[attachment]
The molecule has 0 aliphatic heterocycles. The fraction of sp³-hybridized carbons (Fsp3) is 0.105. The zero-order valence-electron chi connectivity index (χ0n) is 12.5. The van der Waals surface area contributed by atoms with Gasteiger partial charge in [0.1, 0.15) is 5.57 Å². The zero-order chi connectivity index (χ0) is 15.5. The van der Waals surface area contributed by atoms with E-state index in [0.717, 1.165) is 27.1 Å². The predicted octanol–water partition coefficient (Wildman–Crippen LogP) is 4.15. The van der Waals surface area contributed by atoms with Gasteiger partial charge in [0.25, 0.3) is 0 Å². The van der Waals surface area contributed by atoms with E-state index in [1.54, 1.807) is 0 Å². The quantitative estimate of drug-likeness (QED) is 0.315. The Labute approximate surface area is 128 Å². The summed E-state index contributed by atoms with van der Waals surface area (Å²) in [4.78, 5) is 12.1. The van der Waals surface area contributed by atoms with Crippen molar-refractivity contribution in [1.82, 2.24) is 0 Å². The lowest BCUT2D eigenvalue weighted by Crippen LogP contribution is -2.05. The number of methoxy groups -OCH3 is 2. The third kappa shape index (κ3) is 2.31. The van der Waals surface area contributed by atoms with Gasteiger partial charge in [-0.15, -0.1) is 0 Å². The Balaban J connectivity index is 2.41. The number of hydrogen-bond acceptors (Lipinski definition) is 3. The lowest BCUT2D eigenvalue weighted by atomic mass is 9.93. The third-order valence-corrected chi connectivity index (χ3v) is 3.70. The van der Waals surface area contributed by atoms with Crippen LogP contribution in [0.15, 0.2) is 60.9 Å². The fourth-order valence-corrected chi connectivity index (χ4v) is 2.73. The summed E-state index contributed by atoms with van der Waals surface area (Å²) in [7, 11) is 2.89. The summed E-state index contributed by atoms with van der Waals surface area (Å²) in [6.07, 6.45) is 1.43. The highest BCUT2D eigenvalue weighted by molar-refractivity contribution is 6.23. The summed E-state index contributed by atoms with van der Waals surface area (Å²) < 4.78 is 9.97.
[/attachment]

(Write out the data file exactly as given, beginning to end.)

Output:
The molecule has 0 aliphatic heterocycles. The fraction of sp³-hybridized carbons (Fsp3) is 0.105. The zero-order valence-electron chi connectivity index (χ0n) is 12.5. The van der Waals surface area contributed by atoms with Gasteiger partial charge in [0.1, 0.15) is 5.57 Å². The zero-order chi connectivity index (χ0) is 15.5. The van der Waals surface area contributed by atoms with E-state index in [0.717, 1.165) is 27.1 Å². The predicted octanol–water partition coefficient (Wildman–Crippen LogP) is 4.15. The van der Waals surface area contributed by atoms with Gasteiger partial charge in [0.25, 0.3) is 0 Å². The van der Waals surface area contributed by atoms with E-state index in [1.54, 1.807) is 0 Å². The quantitative estimate of drug-likeness (QED) is 0.315. The Labute approximate surface area is 128 Å². The summed E-state index contributed by atoms with van der Waals surface area (Å²) in [4.78, 5) is 12.1. The van der Waals surface area contributed by atoms with Crippen molar-refractivity contribution in [1.82, 2.24) is 0 Å². The lowest BCUT2D eigenvalue weighted by Crippen LogP contribution is -2.05. The number of methoxy groups -OCH3 is 2. The third kappa shape index (κ3) is 2.31. The van der Waals surface area contributed by atoms with Gasteiger partial charge in [-0.15, -0.1) is 0 Å². The Balaban J connectivity index is 2.41. The number of hydrogen-bond acceptors (Lipinski definition) is 3. The lowest BCUT2D eigenvalue weighted by atomic mass is 9.93. The third-order valence-corrected chi connectivity index (χ3v) is 3.70. The van der Waals surface area contributed by atoms with Crippen LogP contribution in [0.15, 0.2) is 60.9 Å². The fourth-order valence-corrected chi connectivity index (χ4v) is 2.73. The summed E-state index contributed by atoms with van der Waals surface area (Å²) in [7, 11) is 2.89. The summed E-state index contributed by atoms with van der Waals surface area (Å²) in [6.07, 6.45) is 1.43. The highest BCUT2D eigenvalue weighted by molar-refractivity contribution is 6.23. The summed E-state index contributed by atoms with van der Waals surface area (Å²) < 4.78 is 9.97.